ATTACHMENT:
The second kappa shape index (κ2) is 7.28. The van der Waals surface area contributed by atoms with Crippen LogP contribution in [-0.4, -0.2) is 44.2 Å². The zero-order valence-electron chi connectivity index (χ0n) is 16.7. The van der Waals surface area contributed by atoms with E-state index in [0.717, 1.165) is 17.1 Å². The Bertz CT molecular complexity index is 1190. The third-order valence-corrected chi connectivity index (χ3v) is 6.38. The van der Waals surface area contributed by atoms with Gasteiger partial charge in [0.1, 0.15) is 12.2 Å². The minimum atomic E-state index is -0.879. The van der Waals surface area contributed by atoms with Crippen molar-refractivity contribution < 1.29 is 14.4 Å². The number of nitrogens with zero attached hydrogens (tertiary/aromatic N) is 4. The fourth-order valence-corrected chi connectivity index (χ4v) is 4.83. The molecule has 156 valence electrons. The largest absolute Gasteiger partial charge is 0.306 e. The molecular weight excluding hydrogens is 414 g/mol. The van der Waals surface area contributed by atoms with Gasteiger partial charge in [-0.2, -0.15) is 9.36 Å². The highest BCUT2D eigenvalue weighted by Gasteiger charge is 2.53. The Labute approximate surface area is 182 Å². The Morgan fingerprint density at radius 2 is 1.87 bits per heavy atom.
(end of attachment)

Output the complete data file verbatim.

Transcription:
The second kappa shape index (κ2) is 7.28. The van der Waals surface area contributed by atoms with Crippen LogP contribution in [-0.4, -0.2) is 44.2 Å². The zero-order valence-electron chi connectivity index (χ0n) is 16.7. The van der Waals surface area contributed by atoms with E-state index in [0.717, 1.165) is 17.1 Å². The Bertz CT molecular complexity index is 1190. The third-order valence-corrected chi connectivity index (χ3v) is 6.38. The van der Waals surface area contributed by atoms with Gasteiger partial charge in [0.1, 0.15) is 12.2 Å². The minimum atomic E-state index is -0.879. The van der Waals surface area contributed by atoms with Crippen molar-refractivity contribution < 1.29 is 14.4 Å². The number of nitrogens with zero attached hydrogens (tertiary/aromatic N) is 4. The fourth-order valence-corrected chi connectivity index (χ4v) is 4.83. The molecule has 156 valence electrons. The largest absolute Gasteiger partial charge is 0.306 e. The molecular weight excluding hydrogens is 414 g/mol. The van der Waals surface area contributed by atoms with Gasteiger partial charge in [-0.2, -0.15) is 9.36 Å². The highest BCUT2D eigenvalue weighted by Gasteiger charge is 2.53. The Labute approximate surface area is 182 Å². The Morgan fingerprint density at radius 2 is 1.87 bits per heavy atom.